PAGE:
A practical guide to study design, sample size requirement and statistical analyses methods for rare variant disease association studies. S. M. Leal, G. T. Wang, D. Zhang, Z. He, H. Dai, B. Li Center for Statistical Genetics, Department of , Molecular and Human Genetics, Baylor College of Medicine, Houston, TX 77030.

   We evaluated rare variant association (RVA) study designs and methods using real world data from NHLBI-Exome Sequencing Project (ESP) as well as exome sequence data which was simulated using state-of-the-art demographic models with purifying selection modeled after the empirical distribution of functional variants in ESP. Our simulated data is highly consistent with real world data distribution of singleton, doubleton and tripleton variants as well as the cumulative minor allele frequency (MAF) of variants for Europeans and Africans. Using resampled genotypes from ESP European American sequences, we evaluated relative power of 10 RVA methods by analyzing 16,568 genes across the genome, and we demonstrated that a method most powerful for one gene is not necessarily the most powerful for another, simply due to differences in the genomic sequence context, i.e., gene specific MAF spectrum and distribution of functional variants, rather than phenotypic model assumptions. Using simulated data of European samples we evaluated impact of phenotypic model, missing data, non-causal variants and choice of empirical MAF cutoff in RVA analysis. We found that the assumption of variable effects model favors variable threshold tests (e.g. VT) greatly, but the power gain of weighted burden tests (e.g. WSS) are marginal compare to the constant effect model. In the presence of strongly protective variants, SKAT-O/SKAT are consistently the most powerful tests, but they perform poorly when protective effect is mild compare with detrimental effect. The impact of non-causal variants and missing data are more significant than the choice of RVA methods, and the enrichment of functional variants is most crucial to the success of most RVA methods. The number of samples which need to be studied are highly dependent on gene size and the number of variant sites, for example under the assumption of moderate effect size for causal variants, i.e., odds ratio 2.0, for genes with short coding region lengths (~400bp), >90,000 samples are required to achieve a power of 80% to detect an association using an exome-wide significant level of = 2.510-6 while for average sized genes (~1,400bp), the required sample size is >50,000. We also showed that for exome chip design, the impact of exclusion of singletons and doubletons from observed samples are minimal compare to the impact of the large proportion of variants that were excluded from exome chip design due to inevitable sampling bias.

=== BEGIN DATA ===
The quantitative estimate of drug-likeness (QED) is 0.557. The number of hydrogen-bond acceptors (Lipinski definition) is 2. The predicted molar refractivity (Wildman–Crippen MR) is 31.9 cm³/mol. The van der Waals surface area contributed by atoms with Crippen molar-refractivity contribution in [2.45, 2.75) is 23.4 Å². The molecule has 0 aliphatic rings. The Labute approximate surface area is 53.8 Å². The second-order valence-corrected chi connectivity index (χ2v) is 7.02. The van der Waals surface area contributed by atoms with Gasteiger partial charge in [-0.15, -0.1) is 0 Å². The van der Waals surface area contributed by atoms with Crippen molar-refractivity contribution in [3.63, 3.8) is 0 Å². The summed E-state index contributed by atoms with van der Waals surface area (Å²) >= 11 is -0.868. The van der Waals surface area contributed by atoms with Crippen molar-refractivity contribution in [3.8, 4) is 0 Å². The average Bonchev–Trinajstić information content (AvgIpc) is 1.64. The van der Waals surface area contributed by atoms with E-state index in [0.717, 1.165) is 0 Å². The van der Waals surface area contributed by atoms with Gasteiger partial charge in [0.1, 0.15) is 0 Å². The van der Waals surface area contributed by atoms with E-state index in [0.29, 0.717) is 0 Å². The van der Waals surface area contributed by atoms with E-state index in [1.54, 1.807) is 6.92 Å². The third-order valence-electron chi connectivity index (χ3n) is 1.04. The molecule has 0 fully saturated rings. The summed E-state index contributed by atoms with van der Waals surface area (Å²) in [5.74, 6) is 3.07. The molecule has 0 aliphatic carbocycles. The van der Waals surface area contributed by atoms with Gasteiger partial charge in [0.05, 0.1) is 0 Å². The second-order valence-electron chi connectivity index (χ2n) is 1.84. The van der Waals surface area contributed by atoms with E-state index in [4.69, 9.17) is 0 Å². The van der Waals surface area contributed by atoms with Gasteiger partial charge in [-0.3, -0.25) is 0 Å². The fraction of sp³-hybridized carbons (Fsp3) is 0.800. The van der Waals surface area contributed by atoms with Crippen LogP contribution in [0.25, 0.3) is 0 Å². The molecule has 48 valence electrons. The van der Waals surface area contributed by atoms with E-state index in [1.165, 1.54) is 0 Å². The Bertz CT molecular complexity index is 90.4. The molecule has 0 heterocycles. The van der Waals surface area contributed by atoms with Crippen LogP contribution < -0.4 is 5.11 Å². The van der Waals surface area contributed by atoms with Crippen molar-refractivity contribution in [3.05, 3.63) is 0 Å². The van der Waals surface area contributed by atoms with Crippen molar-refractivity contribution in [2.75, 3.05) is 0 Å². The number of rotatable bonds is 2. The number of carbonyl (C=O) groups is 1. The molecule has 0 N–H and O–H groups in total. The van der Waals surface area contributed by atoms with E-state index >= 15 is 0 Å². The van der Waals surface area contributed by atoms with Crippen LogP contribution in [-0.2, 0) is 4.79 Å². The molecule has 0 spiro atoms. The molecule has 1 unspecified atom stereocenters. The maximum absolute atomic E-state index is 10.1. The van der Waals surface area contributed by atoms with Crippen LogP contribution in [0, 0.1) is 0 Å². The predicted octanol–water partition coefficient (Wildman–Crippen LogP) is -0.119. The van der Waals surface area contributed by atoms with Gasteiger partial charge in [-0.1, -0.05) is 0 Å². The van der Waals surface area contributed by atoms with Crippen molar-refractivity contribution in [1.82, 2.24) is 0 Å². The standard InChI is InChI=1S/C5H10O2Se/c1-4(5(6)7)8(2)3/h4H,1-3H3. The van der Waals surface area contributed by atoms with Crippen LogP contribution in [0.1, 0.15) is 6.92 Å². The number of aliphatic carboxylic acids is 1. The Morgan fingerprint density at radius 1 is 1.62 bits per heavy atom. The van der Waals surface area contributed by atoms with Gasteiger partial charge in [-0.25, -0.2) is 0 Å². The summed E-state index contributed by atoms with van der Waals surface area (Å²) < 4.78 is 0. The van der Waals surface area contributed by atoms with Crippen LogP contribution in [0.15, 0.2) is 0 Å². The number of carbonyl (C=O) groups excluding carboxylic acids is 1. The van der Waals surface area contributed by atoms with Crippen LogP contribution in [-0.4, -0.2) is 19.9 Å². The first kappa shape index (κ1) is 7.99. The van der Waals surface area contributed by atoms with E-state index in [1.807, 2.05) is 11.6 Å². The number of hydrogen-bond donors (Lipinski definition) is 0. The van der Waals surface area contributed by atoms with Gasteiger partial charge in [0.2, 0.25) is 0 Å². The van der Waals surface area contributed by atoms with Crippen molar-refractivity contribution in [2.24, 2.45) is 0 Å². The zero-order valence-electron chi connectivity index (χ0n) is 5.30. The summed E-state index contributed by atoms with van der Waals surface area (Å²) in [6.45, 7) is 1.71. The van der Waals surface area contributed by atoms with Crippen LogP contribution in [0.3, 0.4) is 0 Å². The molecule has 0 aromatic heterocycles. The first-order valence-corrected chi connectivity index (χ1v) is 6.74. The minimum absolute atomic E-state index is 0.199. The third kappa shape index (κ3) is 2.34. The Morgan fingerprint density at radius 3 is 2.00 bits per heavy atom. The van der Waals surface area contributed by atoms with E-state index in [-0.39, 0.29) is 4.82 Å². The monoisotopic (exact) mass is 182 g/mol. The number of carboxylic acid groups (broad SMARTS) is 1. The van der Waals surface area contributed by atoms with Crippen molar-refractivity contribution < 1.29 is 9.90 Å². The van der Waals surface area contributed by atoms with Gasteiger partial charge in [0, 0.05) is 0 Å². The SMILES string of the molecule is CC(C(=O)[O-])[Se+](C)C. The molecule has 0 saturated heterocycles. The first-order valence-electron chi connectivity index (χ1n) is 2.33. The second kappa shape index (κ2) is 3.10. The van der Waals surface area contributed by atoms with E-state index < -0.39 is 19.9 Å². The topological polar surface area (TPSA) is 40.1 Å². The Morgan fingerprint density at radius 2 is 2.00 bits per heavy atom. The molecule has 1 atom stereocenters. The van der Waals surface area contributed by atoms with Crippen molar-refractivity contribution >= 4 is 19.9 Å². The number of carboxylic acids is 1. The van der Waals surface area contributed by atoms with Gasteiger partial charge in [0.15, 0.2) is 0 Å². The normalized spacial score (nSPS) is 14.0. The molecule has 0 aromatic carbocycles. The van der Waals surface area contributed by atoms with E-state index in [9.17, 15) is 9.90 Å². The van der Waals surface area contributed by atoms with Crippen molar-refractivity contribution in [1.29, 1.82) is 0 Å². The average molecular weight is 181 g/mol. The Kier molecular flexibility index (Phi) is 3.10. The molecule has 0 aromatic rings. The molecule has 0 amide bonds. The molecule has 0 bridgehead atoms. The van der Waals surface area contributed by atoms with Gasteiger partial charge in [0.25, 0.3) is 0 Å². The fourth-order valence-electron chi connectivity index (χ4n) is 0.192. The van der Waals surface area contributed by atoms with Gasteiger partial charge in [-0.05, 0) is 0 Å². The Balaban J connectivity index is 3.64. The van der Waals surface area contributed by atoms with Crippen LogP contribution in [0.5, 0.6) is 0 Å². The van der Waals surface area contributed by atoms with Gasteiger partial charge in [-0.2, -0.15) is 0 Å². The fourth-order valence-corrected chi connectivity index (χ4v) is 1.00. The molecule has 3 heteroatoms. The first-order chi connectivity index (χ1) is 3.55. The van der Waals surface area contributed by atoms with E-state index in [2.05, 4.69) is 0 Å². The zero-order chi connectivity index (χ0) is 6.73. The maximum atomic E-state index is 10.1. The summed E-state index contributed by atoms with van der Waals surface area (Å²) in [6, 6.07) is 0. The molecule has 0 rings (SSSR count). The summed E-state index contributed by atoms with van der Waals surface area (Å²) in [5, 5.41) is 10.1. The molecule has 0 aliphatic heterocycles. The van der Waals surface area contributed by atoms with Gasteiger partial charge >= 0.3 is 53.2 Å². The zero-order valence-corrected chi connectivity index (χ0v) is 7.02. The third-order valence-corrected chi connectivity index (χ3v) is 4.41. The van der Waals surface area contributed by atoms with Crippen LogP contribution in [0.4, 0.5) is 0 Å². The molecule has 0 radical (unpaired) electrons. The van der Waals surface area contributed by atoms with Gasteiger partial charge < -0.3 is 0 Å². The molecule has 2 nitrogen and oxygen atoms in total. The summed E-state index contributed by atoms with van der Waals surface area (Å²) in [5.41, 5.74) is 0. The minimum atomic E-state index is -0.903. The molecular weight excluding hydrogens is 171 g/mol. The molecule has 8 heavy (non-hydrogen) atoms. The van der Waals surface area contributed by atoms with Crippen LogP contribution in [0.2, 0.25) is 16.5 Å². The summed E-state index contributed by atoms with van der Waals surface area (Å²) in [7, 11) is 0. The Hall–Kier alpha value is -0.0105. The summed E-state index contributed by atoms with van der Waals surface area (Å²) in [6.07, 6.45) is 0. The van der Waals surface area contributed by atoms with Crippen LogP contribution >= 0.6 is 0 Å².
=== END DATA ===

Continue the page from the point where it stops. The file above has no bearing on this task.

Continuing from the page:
You may contact the first author (during and after the meeting) at